In Orwell’s Nineteen Eighty-Four, the “Two Minutes Hate” is a short film, shown to all Party members in Oceania, in which the Party’s enemies, and in particular the figure of Emmanuel Goldstein, are depicted as odious villains, for the purposes of generating a short sustained burst of extreme hate from the loyal citizens. Meanwhile, in The Apprentice, we are presented with the outrageous machinations of a group of hateful cartoon fuckwits, the only human response to which can be to jeer, laugh, shout abuse and generally work ourselves up into a frenzy of mocking indignation.
Viewed through Orwell’s prism, The Apprentice emerges as a device by which the authorities can channel our contempt and disgust for the failures and excesses of our consumer/capitalist society against a carefuly selected set of borderline fictional characters, allowing us to feel that it is in fact these fatuous goons who are the problem, rather than those who wield the power in the real system. And as with Orwell’s fictionalised version, this cathartic hate must be absorbed, and the energy redirected into a positive love of the current order.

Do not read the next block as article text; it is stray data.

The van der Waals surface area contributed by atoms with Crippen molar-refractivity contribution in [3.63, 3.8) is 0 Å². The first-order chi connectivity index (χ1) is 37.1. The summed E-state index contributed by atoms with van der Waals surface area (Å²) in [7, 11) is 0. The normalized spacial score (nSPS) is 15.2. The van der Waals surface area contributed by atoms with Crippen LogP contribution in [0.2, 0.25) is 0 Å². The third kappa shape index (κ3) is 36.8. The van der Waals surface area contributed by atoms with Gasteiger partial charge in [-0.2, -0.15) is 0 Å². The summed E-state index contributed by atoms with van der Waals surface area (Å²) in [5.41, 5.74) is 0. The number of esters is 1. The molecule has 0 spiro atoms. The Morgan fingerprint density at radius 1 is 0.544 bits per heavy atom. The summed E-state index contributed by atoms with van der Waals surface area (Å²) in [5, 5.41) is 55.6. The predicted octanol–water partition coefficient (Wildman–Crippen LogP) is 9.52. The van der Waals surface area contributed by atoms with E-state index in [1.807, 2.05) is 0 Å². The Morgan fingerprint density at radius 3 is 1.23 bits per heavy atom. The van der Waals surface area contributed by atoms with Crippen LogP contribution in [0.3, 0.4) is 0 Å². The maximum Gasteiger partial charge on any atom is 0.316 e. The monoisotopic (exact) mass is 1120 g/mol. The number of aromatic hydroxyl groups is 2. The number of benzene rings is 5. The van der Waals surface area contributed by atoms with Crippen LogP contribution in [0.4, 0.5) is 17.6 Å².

The Hate rose to a climax. The voice of Goldstein had become an actual sheep’s bleat, and for an instant the face changed into that of a sheep. … But in the same moment, drawing a deep sigh of relief from everybody, the hostile figure melted into the face of Big Brother, … full of power and mysterious calm, and so vast that it almost filled up the screen.